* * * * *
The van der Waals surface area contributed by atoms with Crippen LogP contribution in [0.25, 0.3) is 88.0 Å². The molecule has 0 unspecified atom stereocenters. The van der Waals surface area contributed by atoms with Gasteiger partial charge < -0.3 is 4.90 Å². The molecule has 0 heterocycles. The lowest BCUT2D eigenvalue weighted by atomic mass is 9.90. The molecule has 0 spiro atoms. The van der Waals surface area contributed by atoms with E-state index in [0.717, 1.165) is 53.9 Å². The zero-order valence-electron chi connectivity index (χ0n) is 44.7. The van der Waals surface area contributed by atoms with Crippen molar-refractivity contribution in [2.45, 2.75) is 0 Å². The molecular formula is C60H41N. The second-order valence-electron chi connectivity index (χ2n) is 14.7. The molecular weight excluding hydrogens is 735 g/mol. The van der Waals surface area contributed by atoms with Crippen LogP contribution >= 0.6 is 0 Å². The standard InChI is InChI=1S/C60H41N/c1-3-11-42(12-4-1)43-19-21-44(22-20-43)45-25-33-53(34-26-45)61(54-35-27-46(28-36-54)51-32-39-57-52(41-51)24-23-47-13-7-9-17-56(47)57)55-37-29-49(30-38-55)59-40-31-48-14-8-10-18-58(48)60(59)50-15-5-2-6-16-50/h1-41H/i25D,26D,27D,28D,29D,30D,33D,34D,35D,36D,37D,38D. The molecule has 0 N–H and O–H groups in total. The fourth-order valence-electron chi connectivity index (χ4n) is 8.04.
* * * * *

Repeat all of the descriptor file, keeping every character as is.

The van der Waals surface area contributed by atoms with Crippen LogP contribution in [0.25, 0.3) is 88.0 Å². The molecule has 0 unspecified atom stereocenters. The van der Waals surface area contributed by atoms with Gasteiger partial charge < -0.3 is 4.90 Å². The molecule has 0 heterocycles. The lowest BCUT2D eigenvalue weighted by atomic mass is 9.90. The molecule has 0 spiro atoms. The van der Waals surface area contributed by atoms with E-state index in [0.717, 1.165) is 53.9 Å². The zero-order valence-electron chi connectivity index (χ0n) is 44.7. The van der Waals surface area contributed by atoms with Crippen molar-refractivity contribution in [2.45, 2.75) is 0 Å². The molecular formula is C60H41N. The second-order valence-electron chi connectivity index (χ2n) is 14.7. The molecular weight excluding hydrogens is 735 g/mol. The van der Waals surface area contributed by atoms with Crippen LogP contribution >= 0.6 is 0 Å². The standard InChI is InChI=1S/C60H41N/c1-3-11-42(12-4-1)43-19-21-44(22-20-43)45-25-33-53(34-26-45)61(54-35-27-46(28-36-54)51-32-39-57-52(41-51)24-23-47-13-7-9-17-56(47)57)55-37-29-49(30-38-55)59-40-31-48-14-8-10-18-58(48)60(59)50-15-5-2-6-16-50/h1-41H/i25D,26D,27D,28D,29D,30D,33D,34D,35D,36D,37D,38D. The molecule has 0 N–H and O–H groups in total. The fourth-order valence-electron chi connectivity index (χ4n) is 8.04.